Just Because I’m Having An Orgasm, Doesn’t Mean I’m Having Fun.

Are you one of those people that orgasm every time you get aroused, or almost every time? Have you ever shared a sexual experience with someone close to you then got the response, “well did you orgasm?” Then had the thought, “so what if I orgasm?” “Is that all there is to sex?” If you’re in the category (which includes both men and women) of those who can get off at the drop of a hat, you’re probably thinking this. So many of us are groomed to think that orgasm is the ultimate goal of sex. Why can’t the ultimate goal be just to have fun or to enjoy being with one another? Think about your last sexual experience, what did you like about it? Sure, reaching orgasm was probably enjoyable; but did you like the same monotonous position for the entire 10 minutes prior to the orgasm as well? Let’s spice up your sexual experience with or without the orgasm!
For some, our partners just don’t try that hard because they know they don’t have to. You orgasm every time or almost every time, regardless of what your partner or you really do. Despite the idea that you most likely are going to have an orgasm each time, doesn’t take away from the aspect of your partner(s) really putting in the time and effort to get you there. You want to get just as much enjoyment out of the experience as they are!
For others, our partners may be goal oriented (orgasm focused) and know the exact position it takes to get you there. Sure there are those occasional anniversaries, birthdays, and even holidays where you change things up; but for the most part you have a routine. You and your partner do the same positions for about the same amount of time until climax is reached, which for you comes fairly easily. The problem with this, though you’ve reached orgasm, is that it leaves you wanting more! More vavavoom, if you will. Maybe you want to bring fantasy play into it, maybe you just want to try that other position that you felt more connected to your partner, maybe you want to try something that brings you out of your comfort zone; whatever it is, you want more! Have you ever tried a different way and found you really liked it but maybe it took longer to orgasm or you didn’t actually orgasm from that position? If you didn’t give the proper cues (verbal and nonverbal) to your partner that “hey, I like this,” chances are they don’t do it very often.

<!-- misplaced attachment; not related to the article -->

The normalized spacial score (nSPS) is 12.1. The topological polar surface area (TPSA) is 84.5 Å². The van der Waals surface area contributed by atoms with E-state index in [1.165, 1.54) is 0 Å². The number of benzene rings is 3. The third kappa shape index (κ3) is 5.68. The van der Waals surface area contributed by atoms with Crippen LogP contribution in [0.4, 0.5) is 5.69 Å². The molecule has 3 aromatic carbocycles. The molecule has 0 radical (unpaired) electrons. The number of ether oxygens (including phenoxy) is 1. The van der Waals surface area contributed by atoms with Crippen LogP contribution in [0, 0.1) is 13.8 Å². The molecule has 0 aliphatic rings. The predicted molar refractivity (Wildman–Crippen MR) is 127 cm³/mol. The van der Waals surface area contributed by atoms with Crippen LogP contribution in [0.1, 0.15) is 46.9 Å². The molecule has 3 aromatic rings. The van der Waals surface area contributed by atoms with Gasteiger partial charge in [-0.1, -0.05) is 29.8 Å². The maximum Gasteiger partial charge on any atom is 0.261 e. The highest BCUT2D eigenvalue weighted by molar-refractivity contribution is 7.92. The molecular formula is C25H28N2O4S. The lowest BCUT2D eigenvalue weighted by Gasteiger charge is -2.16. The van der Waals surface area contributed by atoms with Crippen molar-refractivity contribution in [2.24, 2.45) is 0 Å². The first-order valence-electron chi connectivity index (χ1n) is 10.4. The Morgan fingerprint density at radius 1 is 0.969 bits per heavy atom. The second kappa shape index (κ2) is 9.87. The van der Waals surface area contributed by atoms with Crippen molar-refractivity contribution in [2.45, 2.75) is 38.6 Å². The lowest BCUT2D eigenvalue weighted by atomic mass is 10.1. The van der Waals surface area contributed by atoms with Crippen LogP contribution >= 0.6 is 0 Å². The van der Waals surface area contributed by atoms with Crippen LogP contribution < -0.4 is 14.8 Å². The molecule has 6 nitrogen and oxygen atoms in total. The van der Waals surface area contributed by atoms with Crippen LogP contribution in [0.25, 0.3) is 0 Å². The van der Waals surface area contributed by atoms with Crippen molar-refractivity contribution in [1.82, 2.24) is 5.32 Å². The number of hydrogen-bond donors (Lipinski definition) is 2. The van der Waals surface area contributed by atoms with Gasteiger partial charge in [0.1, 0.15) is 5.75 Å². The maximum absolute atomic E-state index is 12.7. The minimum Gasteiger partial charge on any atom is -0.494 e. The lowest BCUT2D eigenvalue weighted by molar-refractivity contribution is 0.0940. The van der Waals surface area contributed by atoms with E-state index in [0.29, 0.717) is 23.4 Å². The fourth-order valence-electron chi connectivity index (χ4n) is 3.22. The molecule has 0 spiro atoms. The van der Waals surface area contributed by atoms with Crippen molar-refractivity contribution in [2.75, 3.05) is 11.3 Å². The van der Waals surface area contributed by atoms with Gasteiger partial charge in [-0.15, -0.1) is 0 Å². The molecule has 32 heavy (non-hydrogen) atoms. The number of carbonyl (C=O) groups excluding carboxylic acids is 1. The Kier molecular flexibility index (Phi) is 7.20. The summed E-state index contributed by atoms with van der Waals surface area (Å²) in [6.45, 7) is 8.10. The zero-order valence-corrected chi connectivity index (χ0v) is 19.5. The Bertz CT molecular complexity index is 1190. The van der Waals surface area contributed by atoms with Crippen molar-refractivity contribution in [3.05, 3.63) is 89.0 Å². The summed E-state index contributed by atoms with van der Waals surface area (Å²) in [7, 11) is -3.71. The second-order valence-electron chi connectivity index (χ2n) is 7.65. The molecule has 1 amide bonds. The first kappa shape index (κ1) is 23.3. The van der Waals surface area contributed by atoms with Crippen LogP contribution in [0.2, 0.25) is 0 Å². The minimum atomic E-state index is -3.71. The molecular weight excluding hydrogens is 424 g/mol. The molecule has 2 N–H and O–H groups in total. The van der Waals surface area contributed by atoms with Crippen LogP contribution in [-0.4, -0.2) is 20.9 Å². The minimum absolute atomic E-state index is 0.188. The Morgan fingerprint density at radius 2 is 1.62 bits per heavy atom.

Communication is key. The idea that you’re not having an orgasm from a particular activity whether it be physical touch or even talking or seeing something may still be enjoyable to you and can increase your sexual experience overall. How are you letting your partner know that “this feels good” or “oh, he looks sexy when he does that” despite the possibility that you won’t necessarily reach orgasm from it. Nonverbals are just as important as verbals. Arching your back or moaning can give your partner signs that you are enjoying what they are doing. Using actual words either during sex or after sex to say what positions or activities you enjoyed can also be helpful.
Exploration can also be useful in figuring out what you enjoy, even if it won’t bring you to orgasm, so that you may share this with your partner. How can you explore? Watch videos or read stories, do any of the activities in them excite you more than others? What have your friends told you that they enjoy? Is there something you’ve done before and liked it but it hasn’t come back into your sexual experiences lately?
Monotony can be your answer as well. What are those moves that you do every time? Does he touch you there; do you like it when she rubs there? Take those touches, that kissing, pinching, blowing… and spice it up! If you only kiss from the neck up, take it down south. If you touch softly, try it hard. Take what you know you like or what already works and add to it or change it slightly. This can be especially good if you’re somewhat timid about changing your sexual experiences. It will help you to ease into the change.

There is also the idea of taking the orgasm off the table. Talk with your partner and let them know that orgasm isn’t your ultimate goal for your next sexual experience. Instead, let them know that you want to feel them, hear them, look at them and you would like them to do the same. Explore one another’s bodies and cue yourselves into what feels good and maybe what doesn’t feel good. Making sure you try some of the same activities and maybe some new activities. This will not only increase your sexual intimacy, but also your emotional intimacy.